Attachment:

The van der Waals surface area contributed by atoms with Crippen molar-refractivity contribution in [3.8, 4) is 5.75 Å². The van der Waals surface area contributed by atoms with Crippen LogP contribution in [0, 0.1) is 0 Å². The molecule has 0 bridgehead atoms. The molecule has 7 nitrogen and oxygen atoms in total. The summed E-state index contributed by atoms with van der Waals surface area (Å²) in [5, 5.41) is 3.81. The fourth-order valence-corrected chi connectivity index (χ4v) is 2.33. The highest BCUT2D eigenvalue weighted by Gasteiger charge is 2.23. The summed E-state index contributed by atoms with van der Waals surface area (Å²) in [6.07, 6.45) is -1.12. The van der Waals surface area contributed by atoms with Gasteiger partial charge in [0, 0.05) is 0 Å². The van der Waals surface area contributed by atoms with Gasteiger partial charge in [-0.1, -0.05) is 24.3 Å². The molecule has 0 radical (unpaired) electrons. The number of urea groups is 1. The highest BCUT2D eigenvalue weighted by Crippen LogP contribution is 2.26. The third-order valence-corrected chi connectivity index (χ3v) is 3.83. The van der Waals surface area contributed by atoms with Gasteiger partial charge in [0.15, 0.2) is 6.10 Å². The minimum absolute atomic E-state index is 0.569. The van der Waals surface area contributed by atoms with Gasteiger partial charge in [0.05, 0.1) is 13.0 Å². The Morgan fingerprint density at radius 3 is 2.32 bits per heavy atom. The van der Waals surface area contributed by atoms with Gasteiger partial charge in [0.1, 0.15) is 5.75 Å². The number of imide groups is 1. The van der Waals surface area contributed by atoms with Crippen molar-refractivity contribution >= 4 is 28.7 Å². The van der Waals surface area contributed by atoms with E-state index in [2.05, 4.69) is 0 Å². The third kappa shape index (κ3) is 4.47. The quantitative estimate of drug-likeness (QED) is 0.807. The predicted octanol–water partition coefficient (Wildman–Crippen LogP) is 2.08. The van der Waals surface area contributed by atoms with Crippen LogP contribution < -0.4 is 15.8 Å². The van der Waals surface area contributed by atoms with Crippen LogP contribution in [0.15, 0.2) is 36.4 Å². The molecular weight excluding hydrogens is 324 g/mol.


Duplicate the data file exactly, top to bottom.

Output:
The van der Waals surface area contributed by atoms with Crippen molar-refractivity contribution in [3.8, 4) is 5.75 Å². The van der Waals surface area contributed by atoms with Crippen LogP contribution in [0, 0.1) is 0 Å². The molecule has 0 bridgehead atoms. The molecule has 7 nitrogen and oxygen atoms in total. The summed E-state index contributed by atoms with van der Waals surface area (Å²) in [5, 5.41) is 3.81. The fourth-order valence-corrected chi connectivity index (χ4v) is 2.33. The highest BCUT2D eigenvalue weighted by Gasteiger charge is 2.23. The summed E-state index contributed by atoms with van der Waals surface area (Å²) in [6.07, 6.45) is -1.12. The van der Waals surface area contributed by atoms with Gasteiger partial charge in [0, 0.05) is 0 Å². The van der Waals surface area contributed by atoms with Gasteiger partial charge in [-0.1, -0.05) is 24.3 Å². The molecule has 0 radical (unpaired) electrons. The number of urea groups is 1. The highest BCUT2D eigenvalue weighted by Crippen LogP contribution is 2.26. The third-order valence-corrected chi connectivity index (χ3v) is 3.83. The van der Waals surface area contributed by atoms with Gasteiger partial charge in [0.15, 0.2) is 6.10 Å². The minimum absolute atomic E-state index is 0.569. The van der Waals surface area contributed by atoms with Gasteiger partial charge in [0.05, 0.1) is 13.0 Å². The Morgan fingerprint density at radius 3 is 2.32 bits per heavy atom. The van der Waals surface area contributed by atoms with Gasteiger partial charge in [0.1, 0.15) is 5.75 Å². The number of imide groups is 1. The van der Waals surface area contributed by atoms with Crippen molar-refractivity contribution >= 4 is 28.7 Å². The van der Waals surface area contributed by atoms with E-state index in [2.05, 4.69) is 0 Å². The third kappa shape index (κ3) is 4.47. The quantitative estimate of drug-likeness (QED) is 0.807. The predicted octanol–water partition coefficient (Wildman–Crippen LogP) is 2.08. The van der Waals surface area contributed by atoms with Crippen LogP contribution < -0.4 is 15.8 Å². The van der Waals surface area contributed by atoms with Crippen LogP contribution in [0.15, 0.2) is 36.4 Å². The molecular weight excluding hydrogens is 324 g/mol.